Figure 1. Inflation and Medicare physician fee schedule (MPFS) growth in percent from 2006-2017 (2).

Private practice physician reimbursement is the only major cost center that the Centers and Medicaid Services (CMS) has singled out for asymmetrical negative annual fee schedule adjustments. The other major cost centers—hospital inpatient and outpatient, ambulatory surgical centers, and clinical laboratories—all had fee schedule adjustments that were nearly equal to and typically greater than inflation (2). Of course, private insurance companies follow CMS’ lead and so reimbursement to private practice physicians dramatically decreased (3).

In addition, increased requirements for documentation and paperwork were imposed by CMS and quickly picked up by private insurers. These required more physician time and/or the hiring of additional personnel. In addition, there were increasing annoyances and burdens placed on physicians to review and sign forms and prescriptions which already been electronically submitted. Often these annoyances were so the durable medical equipment provider, pharmacy, etc. could be reimbursed. These later burdens now take up to one-sixth of a physicians’ time, decrease office efficiency, and not surprisingly, greatly decrease physician job satisfaction (4).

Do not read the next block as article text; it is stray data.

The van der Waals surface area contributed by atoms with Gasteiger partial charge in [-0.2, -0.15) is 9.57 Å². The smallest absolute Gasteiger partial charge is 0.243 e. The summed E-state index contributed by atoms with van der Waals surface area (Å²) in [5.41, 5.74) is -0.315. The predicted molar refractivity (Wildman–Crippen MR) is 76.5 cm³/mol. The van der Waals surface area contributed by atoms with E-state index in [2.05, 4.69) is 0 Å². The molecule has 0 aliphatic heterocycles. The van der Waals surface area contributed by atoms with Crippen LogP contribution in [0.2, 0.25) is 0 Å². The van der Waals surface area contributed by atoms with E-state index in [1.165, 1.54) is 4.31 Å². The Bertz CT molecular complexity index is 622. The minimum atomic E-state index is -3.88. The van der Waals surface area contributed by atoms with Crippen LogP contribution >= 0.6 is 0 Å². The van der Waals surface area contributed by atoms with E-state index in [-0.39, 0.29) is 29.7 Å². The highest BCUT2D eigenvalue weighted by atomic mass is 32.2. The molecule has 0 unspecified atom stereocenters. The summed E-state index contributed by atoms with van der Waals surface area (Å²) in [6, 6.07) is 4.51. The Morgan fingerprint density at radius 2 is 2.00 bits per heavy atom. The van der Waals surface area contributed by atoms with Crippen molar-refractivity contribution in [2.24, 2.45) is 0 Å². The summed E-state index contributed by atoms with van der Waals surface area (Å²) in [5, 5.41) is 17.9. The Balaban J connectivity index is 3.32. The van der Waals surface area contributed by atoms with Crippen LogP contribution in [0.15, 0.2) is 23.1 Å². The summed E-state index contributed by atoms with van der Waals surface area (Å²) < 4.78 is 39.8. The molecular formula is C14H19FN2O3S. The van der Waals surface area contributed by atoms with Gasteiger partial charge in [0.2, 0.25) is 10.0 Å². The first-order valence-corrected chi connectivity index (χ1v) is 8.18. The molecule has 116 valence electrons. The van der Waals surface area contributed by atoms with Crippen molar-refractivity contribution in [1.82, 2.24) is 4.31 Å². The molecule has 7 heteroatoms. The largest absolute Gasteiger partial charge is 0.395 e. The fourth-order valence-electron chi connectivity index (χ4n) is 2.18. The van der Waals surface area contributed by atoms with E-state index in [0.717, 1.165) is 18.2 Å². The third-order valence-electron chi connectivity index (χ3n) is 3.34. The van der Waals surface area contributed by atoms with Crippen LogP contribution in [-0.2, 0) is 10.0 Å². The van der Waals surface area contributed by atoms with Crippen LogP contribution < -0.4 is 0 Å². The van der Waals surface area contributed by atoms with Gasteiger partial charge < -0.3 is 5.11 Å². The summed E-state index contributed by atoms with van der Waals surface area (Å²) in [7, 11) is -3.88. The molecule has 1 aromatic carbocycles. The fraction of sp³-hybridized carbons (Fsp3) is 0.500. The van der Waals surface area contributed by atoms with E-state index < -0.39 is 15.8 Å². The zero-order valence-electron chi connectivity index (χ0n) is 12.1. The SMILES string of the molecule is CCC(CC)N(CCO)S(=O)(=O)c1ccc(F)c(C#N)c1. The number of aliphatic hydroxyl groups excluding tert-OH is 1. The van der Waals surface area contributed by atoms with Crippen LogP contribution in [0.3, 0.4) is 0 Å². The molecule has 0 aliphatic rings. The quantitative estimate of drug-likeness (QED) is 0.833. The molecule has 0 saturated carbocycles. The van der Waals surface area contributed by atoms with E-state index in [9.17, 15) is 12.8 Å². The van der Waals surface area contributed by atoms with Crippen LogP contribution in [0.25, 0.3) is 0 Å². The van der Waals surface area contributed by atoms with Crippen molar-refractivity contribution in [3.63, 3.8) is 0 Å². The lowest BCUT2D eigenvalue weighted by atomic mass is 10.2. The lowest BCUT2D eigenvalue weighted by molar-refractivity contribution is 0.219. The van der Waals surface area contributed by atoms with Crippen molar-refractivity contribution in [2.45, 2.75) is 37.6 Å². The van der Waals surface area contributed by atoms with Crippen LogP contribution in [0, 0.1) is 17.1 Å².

The second question is whether hospital-employed physicians is a good thing for patients. Although hospitals have argued that hospital-based physicians provide better care, patient outcomes appear to be no different (5). Hospitals have engaged in a number of practices resulting in physicians being financially squeezed. The American Hospital Association (AHA) has lobbied CMS and Congress for payments that are much higher than independent physicians’ offices, assuring hospital profitability. However, under the Trump administration, CMS proposed to pay the same rate for services delivered at off-campus hospital outpatient departments and independent doctors' offices (called site neutrality) (6). This would result in about a 60% cut to the hospitals for these services (7). Not surprisingly, hospitals complained and lobbied Congress to rescind the rule (7). Later the AHA sued CMS challenging the "serious reductions to Medicare payment rates" as executive overreach (8). The case is currently pending before the courts.